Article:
Aquaculture America 2020

February 9 - 12, 2020

Honolulu, Hawaii

Add To Calendar 10/02/2020 15:30:0010/02/2020 15:50:00America/HonoluluAquaculture America 2020RECENT ADVANCES IN AQUAPONICS IN CANADARoom 311The World Aquaculture Societyjohnc@was.orgfalseanrl65yqlzh3g1q0dme13067DD/MM/YYYY

RECENT ADVANCES IN AQUAPONICS IN CANADA

 Richard C. Shultz* and Nick Savidov
 
 Santa Fe Community College,
 Controlled Environment Agriculture
 6401 S. Richards Ave.
 Santa Fe, NM 87508
 richard.shultz@sfcc.edu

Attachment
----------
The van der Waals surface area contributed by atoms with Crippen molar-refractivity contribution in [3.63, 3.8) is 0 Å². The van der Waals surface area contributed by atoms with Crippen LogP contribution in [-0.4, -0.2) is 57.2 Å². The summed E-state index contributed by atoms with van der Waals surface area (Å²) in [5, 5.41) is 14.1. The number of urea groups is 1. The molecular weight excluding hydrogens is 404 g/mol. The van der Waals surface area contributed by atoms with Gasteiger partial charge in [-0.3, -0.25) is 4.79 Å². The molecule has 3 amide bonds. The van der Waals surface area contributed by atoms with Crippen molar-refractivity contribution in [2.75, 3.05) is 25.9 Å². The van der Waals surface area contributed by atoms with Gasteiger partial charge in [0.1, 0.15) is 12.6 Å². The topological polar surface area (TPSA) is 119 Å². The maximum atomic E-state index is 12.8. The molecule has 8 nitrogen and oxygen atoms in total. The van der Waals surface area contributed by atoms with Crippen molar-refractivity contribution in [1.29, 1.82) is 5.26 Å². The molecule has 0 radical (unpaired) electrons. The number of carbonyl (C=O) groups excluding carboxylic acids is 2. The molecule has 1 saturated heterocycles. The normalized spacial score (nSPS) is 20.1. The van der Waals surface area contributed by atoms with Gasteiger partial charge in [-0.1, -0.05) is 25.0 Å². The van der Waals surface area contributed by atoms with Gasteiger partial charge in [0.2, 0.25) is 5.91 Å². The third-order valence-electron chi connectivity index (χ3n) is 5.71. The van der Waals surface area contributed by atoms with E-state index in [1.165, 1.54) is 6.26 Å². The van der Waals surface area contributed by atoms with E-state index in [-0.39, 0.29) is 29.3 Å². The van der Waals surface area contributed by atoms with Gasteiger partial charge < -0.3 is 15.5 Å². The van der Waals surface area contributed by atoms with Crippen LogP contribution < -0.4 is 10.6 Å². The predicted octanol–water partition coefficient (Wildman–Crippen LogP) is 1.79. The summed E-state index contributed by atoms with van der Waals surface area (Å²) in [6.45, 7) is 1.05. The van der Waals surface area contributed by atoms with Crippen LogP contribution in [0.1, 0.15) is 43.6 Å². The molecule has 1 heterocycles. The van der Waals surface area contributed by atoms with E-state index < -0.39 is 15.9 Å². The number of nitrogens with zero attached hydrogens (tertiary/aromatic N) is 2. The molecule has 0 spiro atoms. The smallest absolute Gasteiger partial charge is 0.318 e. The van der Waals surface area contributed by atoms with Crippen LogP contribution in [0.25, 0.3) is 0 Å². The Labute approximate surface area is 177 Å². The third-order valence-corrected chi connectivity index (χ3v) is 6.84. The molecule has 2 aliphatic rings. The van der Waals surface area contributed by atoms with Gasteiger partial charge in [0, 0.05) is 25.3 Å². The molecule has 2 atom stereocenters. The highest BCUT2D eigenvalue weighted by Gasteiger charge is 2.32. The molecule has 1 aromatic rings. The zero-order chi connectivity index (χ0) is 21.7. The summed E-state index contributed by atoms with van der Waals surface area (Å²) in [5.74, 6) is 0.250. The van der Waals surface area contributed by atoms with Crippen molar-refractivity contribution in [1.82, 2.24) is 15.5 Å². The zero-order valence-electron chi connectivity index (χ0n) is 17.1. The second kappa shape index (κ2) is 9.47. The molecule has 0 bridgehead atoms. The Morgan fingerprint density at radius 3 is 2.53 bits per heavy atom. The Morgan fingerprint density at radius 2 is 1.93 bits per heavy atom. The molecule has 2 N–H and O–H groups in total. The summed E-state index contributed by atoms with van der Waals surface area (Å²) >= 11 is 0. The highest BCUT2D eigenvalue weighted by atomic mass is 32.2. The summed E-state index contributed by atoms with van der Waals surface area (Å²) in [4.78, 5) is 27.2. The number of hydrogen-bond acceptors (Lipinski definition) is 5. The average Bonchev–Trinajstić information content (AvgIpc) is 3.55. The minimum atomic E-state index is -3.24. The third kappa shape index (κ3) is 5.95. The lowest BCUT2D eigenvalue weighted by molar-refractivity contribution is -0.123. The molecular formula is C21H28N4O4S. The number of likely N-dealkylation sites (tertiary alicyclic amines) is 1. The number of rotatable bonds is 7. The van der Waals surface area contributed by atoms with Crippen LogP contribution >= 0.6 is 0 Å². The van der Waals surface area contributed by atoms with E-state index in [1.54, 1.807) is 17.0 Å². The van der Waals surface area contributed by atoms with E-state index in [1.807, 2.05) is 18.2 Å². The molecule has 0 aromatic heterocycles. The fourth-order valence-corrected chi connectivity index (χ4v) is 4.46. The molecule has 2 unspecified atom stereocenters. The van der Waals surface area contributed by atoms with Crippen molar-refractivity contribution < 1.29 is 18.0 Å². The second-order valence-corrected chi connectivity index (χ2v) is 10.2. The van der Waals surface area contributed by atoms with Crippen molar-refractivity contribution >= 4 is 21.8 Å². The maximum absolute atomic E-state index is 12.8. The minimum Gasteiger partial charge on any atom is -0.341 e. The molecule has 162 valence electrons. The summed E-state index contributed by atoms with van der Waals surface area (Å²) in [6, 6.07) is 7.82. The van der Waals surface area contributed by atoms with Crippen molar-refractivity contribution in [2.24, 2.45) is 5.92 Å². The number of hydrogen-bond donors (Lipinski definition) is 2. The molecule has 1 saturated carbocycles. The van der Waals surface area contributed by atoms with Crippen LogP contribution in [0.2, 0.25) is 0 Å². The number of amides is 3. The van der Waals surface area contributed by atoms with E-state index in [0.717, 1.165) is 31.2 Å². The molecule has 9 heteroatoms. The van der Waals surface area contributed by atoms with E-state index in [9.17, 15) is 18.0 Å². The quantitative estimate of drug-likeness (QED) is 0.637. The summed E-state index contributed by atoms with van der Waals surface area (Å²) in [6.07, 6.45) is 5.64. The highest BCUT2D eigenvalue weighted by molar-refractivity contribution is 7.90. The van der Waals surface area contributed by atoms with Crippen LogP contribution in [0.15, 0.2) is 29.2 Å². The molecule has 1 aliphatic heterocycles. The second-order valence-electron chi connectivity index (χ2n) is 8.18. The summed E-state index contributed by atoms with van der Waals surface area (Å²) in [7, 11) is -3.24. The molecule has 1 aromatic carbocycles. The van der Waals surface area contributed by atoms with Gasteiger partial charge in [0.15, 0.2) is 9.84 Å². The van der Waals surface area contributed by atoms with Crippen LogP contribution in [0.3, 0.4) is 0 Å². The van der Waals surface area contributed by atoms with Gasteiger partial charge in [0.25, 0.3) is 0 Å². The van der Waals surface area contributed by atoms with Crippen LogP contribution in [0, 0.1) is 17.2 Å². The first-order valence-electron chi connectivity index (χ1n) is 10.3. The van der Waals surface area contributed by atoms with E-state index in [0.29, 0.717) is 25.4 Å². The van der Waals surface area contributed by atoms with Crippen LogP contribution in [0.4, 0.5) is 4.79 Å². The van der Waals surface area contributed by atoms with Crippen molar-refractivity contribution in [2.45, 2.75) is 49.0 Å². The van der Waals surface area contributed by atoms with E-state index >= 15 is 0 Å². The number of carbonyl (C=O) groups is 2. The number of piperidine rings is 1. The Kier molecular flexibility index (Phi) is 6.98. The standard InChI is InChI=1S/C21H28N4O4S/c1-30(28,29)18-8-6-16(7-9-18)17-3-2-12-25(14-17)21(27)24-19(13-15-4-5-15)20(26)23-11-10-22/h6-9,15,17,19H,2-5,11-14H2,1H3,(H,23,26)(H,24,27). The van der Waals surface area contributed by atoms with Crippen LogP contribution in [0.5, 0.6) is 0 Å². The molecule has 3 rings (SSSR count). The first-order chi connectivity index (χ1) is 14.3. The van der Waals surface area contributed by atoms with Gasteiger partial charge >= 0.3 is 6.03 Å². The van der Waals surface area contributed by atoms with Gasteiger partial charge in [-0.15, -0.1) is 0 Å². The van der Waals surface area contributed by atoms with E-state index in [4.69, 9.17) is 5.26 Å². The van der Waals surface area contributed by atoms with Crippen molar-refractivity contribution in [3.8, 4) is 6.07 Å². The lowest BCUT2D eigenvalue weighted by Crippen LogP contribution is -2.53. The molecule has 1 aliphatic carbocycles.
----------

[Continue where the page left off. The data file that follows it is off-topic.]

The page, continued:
Aquaponics is an example of integrated production system where fish, plants and microorganisms form mutualistic relationships similar to natural ecosystems. It is a significant departure from the paradigm existing in current agriculture based on monoculture. The aquaponics microbiota plays a pivotal role in forming those relationships. Among many other benefits, aquaponics allows to recirculate the same water indefinitely without necessity to discharge. Alberta became a leader in aquaponics technology in Canada with the research starting in early 2000s at Crop Diversification Centre South in Brooks and Lethbridge College. This research resulted to the first zero-waste aquaponics facility built in Brooks in 2005 due to the incorporation of the aerobic bioreactors. The bioreactors convert solid waste into soluble fertilizers, which can be recycled back to the system. Two research grants from the Natural Sciences and Engineering Research Council of Canada (NSERC) received in 2013 and 2015 allowed to further improve the technology. The conditions of the fermentation process in the aerobic bioreactor have been optimized to achieve the efficient conversion into the soluble minerals (Khiari at al 2018).  Another improvement was the development of biochar as a stable bio-filtration medium to remove finer suspended solid particles in the range 1-50 micron from fish effluent. Biochar can be produced from renewable sources, such as woodchips, straw, rice husk and coconut coir, as a result of anaerobic pyrolysis. The biochar as a growing and filtration medium in soilless culture has been developed in Alberta since early 2000s (Savidov 2013). The trickling filter can be used as a secondary water treatment after removal of larger suspended particles using more conventional methods, such as drum filters or passive settlers. The larger biochar pores can be populated by bacteria converting this material into a very efficient and affordable biofilter for conversion of fish-toxic ammonium to plant preferred nitrates. A recent study has been conducted with bamboo biochar to optimize the flow rate and the thickness of the biochar for removal of the suspended solids. Both aerobic bioreactors and biochar filters can revolutionize aquaponics and fish farming and make it more competitive with traditional technologies based on monoculture. Aquaponics has a potential to become the first food production system, which generates zero waste.